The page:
While several NBA “stars” (cough, Lebron James, cough) may have attracted outsized attention due to their overprivileged sense of self coupled with woke ignorance, it is clear that other serious athletes are capable of critical thinking.
Not to mention questioning the prewritten corporate narrative that masquerades as media communications these days.
Brooklyn Nets star Kyrie Irving, who attracted widespread anger for his resistance to vaccine mandates, recently doubled down on his position yet again, emphasizing how discriminatory the practice was.
“If I can work and be unvaccinated, then all of my brothers and sisters who are also unvaccinated should be able to do the same, without being discriminated against, vilified, or fired,” Irving declared.
Indeed, the NBA very much did permit various discriminatory situations to take place, as reported by NBC News when detailing the punishments unvaccinated players faced.
“Fully vaccinated players will avoid regular testing and can sit together in the locker room, at team meals and during travel. They also don’t have to quarantine when deemed a close contact unless they begin to show symptoms for COVID-19. Unvaccinated players, on the other hand, will be required to undergo testing on all days involving practice or travel, and they could be tested multiple times on game days. Those without vaccines must maintain social distance and quarantine if they come in close contact with someone who tests positive for COVID-19,” NBC reported.
That’s right: All that discrimination over a vaccine that has been proven to be largely useless against the virus, not to mention the fact that the virus itself is barely ever mentioned anymore as it probably isn’t even at the level of the common cold at this point.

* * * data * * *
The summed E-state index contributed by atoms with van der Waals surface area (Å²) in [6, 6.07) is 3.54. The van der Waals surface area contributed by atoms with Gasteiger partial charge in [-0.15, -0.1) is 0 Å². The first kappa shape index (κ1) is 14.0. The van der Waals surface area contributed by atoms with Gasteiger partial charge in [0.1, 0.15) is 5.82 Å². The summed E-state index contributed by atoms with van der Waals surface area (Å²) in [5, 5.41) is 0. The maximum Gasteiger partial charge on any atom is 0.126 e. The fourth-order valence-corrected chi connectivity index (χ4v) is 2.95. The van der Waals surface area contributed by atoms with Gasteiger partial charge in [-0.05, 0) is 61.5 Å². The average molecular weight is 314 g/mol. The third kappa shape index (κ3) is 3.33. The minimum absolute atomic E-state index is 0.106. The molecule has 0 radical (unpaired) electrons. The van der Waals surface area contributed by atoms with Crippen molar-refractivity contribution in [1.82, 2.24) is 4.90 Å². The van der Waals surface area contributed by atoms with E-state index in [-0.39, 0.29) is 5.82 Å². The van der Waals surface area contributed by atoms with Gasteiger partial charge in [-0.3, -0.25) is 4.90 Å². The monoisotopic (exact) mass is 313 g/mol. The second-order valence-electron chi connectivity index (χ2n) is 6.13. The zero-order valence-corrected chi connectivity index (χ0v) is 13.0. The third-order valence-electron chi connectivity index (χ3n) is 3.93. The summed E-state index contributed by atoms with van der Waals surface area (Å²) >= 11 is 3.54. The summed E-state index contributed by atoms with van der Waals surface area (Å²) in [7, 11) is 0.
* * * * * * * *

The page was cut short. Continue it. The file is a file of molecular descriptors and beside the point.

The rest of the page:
Which means that all the prior discrimination and firings were a total and complete joke.
Or, as Irving puts it, a huge violation of human rights.
“This enforced Vaccine/Pandemic is one the biggest violations of HUMAN RIGHTS in history,” Irving asserted.
Irving’s points have grown even more salient in light of multiple Democrats quietly backing down from their asinine population control efforts, otherwise known as vaccine mandates.
New York City’s Deputy Mayor for Health and Human Services Anne Williams-Isom, for instance, basically backed down from requiring vaccines for students while adding ineffectual commentary about “doing our part.”
“While we continue to adapt to the virus with these changes to vaccine mandates for private-sector employees and students participating in sports and extracurricular activities, we must continue doing our part to protect ourselves and our loved ones,” Williams-Isom noted.
In other words, Irving has been vindicated by time, and now he is not viewed as quite so crazy after all.
“I made it very clear it was never just about me,” Irving asserted, “I think for my own legacy, that’s to be written by all those that I impact and all those that impact me, and it’s far bigger than just a basketball game.”
That’s right. Now if only Lebron James could demonstrate 1 percent of the maturity of Irving and other athletes who actually appreciate what the United States has to offer to those who work hard.
Author: Jane Jones